Wednesday, August 5, 2015

SQL Relay License Update


SQL Relay is made up of a bunch of different parts: the server, the command line clients, API's for various languages, tests, documentation, etc. The server and command line clients have always been licensed under the GPL. The API's have been licensed under various licenses, as appropriate to each API - LGPL, Artistic License, Creative Commons, etc.

In the late 90's, when I first decided to use the GPL for the server, the open source community seemed to interpret the GPL as allowing dynamic linking of non-GPL-compatible libraries/plugins/modules/drivers into GPL-licensed programs. The Linux kernel was the poster boy for this interpretation, as hardware vendors provided (and still provide) closed-source drivers, under various non-GPL-compatible licenses. In the database arena, GPL-licensed programs like sqsh and tora illustrated this same interpretation.

The rationale seemed to be that the GPL-licensed program included instructions for loading and interfacing with a non-GPL library, but not the library itself. Headers generally "didn't count" so presumably neither did whatever bits of the library the linker needed to examine.

The GPL-licensed program and non-GPL library/plugin/module/driver were considered separate. They were only combined to create a derivative work at runtime. Copies of the pages of memory that composed that work could not be lawfully distributed, but distribution as separate components was fine.

That seemed to be conventional wisdom at the time.

I wasn't totally ambivalent to the politics associated with the GPL, but really, I needed to choose a license, the GPL was popular, and seemed to fit.

Since then, debates have raged. GNU has made their position abundantly clear: programs that are capable of sharing the same address space with a library/module/plugin/driver are a derivative work of the two, retroactively. Community opinion seems to be divided. The Linux development community is said to have a "gentlemen's agreement" with hardware manufacturers, but nothing in writing. There have been a few court cases and they've gone both ways.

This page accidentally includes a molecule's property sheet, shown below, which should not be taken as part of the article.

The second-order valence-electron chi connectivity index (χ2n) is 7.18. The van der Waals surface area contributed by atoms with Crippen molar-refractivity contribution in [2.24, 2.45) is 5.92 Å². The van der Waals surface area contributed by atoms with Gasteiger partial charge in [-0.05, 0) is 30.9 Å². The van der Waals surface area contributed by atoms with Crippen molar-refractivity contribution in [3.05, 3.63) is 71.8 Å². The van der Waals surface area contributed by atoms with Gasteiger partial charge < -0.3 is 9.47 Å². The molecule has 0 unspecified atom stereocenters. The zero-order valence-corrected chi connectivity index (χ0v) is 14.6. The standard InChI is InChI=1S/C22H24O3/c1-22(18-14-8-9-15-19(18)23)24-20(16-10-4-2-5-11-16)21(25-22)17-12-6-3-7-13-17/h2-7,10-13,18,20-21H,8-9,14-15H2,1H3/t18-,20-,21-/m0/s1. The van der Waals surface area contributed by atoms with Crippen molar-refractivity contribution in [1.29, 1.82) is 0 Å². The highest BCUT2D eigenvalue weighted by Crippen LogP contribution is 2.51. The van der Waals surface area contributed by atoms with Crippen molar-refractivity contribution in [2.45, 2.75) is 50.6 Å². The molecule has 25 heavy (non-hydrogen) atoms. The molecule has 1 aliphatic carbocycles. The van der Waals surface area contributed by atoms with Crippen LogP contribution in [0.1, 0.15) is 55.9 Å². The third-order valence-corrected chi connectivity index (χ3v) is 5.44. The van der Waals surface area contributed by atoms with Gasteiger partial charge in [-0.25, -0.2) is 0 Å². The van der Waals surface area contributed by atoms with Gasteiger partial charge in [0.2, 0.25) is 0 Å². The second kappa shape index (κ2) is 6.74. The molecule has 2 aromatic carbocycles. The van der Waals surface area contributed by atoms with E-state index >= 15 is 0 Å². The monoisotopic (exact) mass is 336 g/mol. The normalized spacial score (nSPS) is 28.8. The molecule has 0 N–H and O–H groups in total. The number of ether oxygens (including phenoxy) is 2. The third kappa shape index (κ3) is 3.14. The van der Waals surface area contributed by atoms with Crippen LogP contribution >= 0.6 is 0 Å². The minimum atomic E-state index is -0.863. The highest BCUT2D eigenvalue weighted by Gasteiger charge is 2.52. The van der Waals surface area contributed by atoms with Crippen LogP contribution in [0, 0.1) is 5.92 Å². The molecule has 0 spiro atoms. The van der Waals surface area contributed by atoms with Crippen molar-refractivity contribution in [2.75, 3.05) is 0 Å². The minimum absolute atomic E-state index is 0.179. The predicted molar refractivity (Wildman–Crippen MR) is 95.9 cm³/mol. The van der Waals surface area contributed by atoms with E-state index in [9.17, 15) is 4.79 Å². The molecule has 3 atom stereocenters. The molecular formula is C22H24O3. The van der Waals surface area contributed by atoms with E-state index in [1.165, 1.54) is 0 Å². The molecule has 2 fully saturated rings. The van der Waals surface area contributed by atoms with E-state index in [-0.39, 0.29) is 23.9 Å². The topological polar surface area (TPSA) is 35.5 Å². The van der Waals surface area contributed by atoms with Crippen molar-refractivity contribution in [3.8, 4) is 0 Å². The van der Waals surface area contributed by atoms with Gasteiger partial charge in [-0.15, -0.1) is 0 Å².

These developments put projects like SQL Relay in an interesting position. Obviously it is the intention of the authors to allow linking with various non-GPL-compatible libraries, but under modern interpretation, the license doesn't explicitly allow that.

As of the next release, 0.61, it will.

The License Exception

For cases like this, GNU recommends a "license exception". The SQLRelay Server, as defined in the file COPYING, at the root of the source distribution, will carry the following exception:

Linking The SQLRelay Server statically or dynamically with other modules is
making a combined work based on The SQLRelay Server. Thus, the terms and
conditions of the GNU General Public License cover the whole combination.

In addition, as a special exception, the copyright holders of The SQLRelay
Server give you permission to combine The SQLRelay Server with free software
programs or libraries that are released under the GNU LGPL and with code
included in the standard release of the following libraries (or modified
versions of such code, with unchanged license):

* OpenSSL and its dependencies.
* Perl-Compatible Regular Expressions (PCRE) and its dependencies.
* IBM DB2 database client libraries and their dependencies.
* Firebird database client libraries and their dependencies.
* FreeTDS client libraries and their dependencies.
* MDB Tools client libraries and their dependencies.
* MySQL database client libraries and their dependencies.
* ODBC client libraries and their dependencies.
* Oracle database client libraries and their dependencies.
* PostgreSQL database client libraries and their dependencies.
* SQLite client libraries and their dependencies.
* Sybase/SAP client libraries and their dependencies.
* Any other programs or libraries as designated, in writing, now or in the
  future, by David Muse, his authorized agents, authorized heirs, or authorized
  agents of his authorized heirs.

You may copy and distribute such a system following the terms of the GNU GPL
for The SQLRelay Server and the licenses of the other code concerned{, provided
that you include the source code of that other code when and as the GNU GPL
requires distribution of source code}.

Note that people who make modified versions of The SQLRelay Server are not
obligated to grant this special exception for their modified versions; it is
their choice whether to do so. The GNU General Public License gives permission
to release a modified version without this exception; this exception also makes
it possible to release a modified version which carries forward this exception.